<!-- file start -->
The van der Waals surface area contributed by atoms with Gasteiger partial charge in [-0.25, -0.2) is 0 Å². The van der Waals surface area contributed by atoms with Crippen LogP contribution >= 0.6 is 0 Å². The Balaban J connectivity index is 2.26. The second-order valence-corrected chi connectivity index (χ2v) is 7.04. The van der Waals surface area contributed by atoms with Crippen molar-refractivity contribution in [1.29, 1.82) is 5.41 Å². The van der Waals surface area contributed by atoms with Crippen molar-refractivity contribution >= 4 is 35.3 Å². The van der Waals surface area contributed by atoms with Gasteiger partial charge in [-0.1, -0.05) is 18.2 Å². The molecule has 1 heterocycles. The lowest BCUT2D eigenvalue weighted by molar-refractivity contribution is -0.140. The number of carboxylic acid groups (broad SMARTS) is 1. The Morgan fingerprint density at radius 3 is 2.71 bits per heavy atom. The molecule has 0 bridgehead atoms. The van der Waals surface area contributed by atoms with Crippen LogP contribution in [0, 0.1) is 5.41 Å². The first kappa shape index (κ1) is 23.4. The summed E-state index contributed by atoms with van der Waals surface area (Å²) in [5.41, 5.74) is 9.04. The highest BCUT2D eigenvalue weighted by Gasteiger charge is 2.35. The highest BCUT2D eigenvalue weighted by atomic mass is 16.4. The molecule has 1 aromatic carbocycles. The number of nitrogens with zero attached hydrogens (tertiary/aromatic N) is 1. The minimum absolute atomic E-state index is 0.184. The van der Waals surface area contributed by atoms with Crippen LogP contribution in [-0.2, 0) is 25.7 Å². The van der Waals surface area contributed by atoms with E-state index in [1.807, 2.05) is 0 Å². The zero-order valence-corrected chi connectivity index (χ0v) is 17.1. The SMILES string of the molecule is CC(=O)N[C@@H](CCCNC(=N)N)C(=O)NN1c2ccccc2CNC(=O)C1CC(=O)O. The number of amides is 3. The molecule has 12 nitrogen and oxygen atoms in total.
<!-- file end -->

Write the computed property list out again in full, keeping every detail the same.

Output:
The van der Waals surface area contributed by atoms with Gasteiger partial charge in [-0.25, -0.2) is 0 Å². The van der Waals surface area contributed by atoms with Crippen LogP contribution >= 0.6 is 0 Å². The Balaban J connectivity index is 2.26. The second-order valence-corrected chi connectivity index (χ2v) is 7.04. The van der Waals surface area contributed by atoms with Crippen molar-refractivity contribution in [1.29, 1.82) is 5.41 Å². The van der Waals surface area contributed by atoms with Crippen molar-refractivity contribution >= 4 is 35.3 Å². The van der Waals surface area contributed by atoms with Gasteiger partial charge in [-0.1, -0.05) is 18.2 Å². The molecule has 1 heterocycles. The lowest BCUT2D eigenvalue weighted by molar-refractivity contribution is -0.140. The number of carboxylic acid groups (broad SMARTS) is 1. The Morgan fingerprint density at radius 3 is 2.71 bits per heavy atom. The molecule has 0 bridgehead atoms. The van der Waals surface area contributed by atoms with Crippen LogP contribution in [0, 0.1) is 5.41 Å². The first kappa shape index (κ1) is 23.4. The summed E-state index contributed by atoms with van der Waals surface area (Å²) in [5.41, 5.74) is 9.04. The highest BCUT2D eigenvalue weighted by Gasteiger charge is 2.35. The highest BCUT2D eigenvalue weighted by atomic mass is 16.4. The molecule has 1 aromatic carbocycles. The number of nitrogens with zero attached hydrogens (tertiary/aromatic N) is 1. The minimum absolute atomic E-state index is 0.184. The van der Waals surface area contributed by atoms with Crippen LogP contribution in [-0.2, 0) is 25.7 Å². The van der Waals surface area contributed by atoms with E-state index in [1.807, 2.05) is 0 Å². The zero-order valence-corrected chi connectivity index (χ0v) is 17.1. The SMILES string of the molecule is CC(=O)N[C@@H](CCCNC(=N)N)C(=O)NN1c2ccccc2CNC(=O)C1CC(=O)O. The number of amides is 3. The molecule has 12 nitrogen and oxygen atoms in total.